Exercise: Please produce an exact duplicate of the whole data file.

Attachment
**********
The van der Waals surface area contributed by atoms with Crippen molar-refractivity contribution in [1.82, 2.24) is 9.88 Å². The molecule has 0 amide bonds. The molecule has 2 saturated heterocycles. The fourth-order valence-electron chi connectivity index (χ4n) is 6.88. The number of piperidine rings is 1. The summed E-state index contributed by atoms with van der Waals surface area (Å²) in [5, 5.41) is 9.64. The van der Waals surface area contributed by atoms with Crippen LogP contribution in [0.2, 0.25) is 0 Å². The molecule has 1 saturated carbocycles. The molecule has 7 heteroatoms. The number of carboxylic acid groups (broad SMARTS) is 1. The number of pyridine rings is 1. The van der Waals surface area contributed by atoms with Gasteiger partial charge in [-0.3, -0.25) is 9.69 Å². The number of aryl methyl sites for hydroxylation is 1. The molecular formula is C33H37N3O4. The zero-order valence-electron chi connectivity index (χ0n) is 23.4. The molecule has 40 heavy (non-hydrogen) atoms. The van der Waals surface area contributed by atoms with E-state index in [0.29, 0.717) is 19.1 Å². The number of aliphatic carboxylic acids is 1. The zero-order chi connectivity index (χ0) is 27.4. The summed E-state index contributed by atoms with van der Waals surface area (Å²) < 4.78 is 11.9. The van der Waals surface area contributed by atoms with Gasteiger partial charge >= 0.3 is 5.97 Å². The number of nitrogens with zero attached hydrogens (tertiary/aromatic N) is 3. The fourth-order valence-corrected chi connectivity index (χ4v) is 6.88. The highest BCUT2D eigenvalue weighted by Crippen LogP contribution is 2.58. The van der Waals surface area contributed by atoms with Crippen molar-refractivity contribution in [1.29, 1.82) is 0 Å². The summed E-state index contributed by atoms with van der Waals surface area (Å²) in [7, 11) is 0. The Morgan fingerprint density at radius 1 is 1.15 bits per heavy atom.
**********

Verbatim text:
The van der Waals surface area contributed by atoms with Crippen molar-refractivity contribution in [1.82, 2.24) is 9.88 Å². The molecule has 0 amide bonds. The molecule has 2 saturated heterocycles. The fourth-order valence-electron chi connectivity index (χ4n) is 6.88. The number of piperidine rings is 1. The summed E-state index contributed by atoms with van der Waals surface area (Å²) in [5, 5.41) is 9.64. The van der Waals surface area contributed by atoms with Crippen LogP contribution in [0.2, 0.25) is 0 Å². The molecule has 1 saturated carbocycles. The molecule has 7 heteroatoms. The number of carboxylic acid groups (broad SMARTS) is 1. The number of pyridine rings is 1. The van der Waals surface area contributed by atoms with Gasteiger partial charge in [-0.3, -0.25) is 9.69 Å². The number of aryl methyl sites for hydroxylation is 1. The molecular formula is C33H37N3O4. The zero-order valence-electron chi connectivity index (χ0n) is 23.4. The molecule has 40 heavy (non-hydrogen) atoms. The van der Waals surface area contributed by atoms with E-state index in [0.29, 0.717) is 19.1 Å². The number of aliphatic carboxylic acids is 1. The zero-order chi connectivity index (χ0) is 27.4. The summed E-state index contributed by atoms with van der Waals surface area (Å²) < 4.78 is 11.9. The van der Waals surface area contributed by atoms with Gasteiger partial charge >= 0.3 is 5.97 Å². The number of nitrogens with zero attached hydrogens (tertiary/aromatic N) is 3. The fourth-order valence-corrected chi connectivity index (χ4v) is 6.88. The highest BCUT2D eigenvalue weighted by Crippen LogP contribution is 2.58. The van der Waals surface area contributed by atoms with Crippen molar-refractivity contribution in [1.29, 1.82) is 0 Å². The summed E-state index contributed by atoms with van der Waals surface area (Å²) in [7, 11) is 0. The Morgan fingerprint density at radius 1 is 1.15 bits per heavy atom.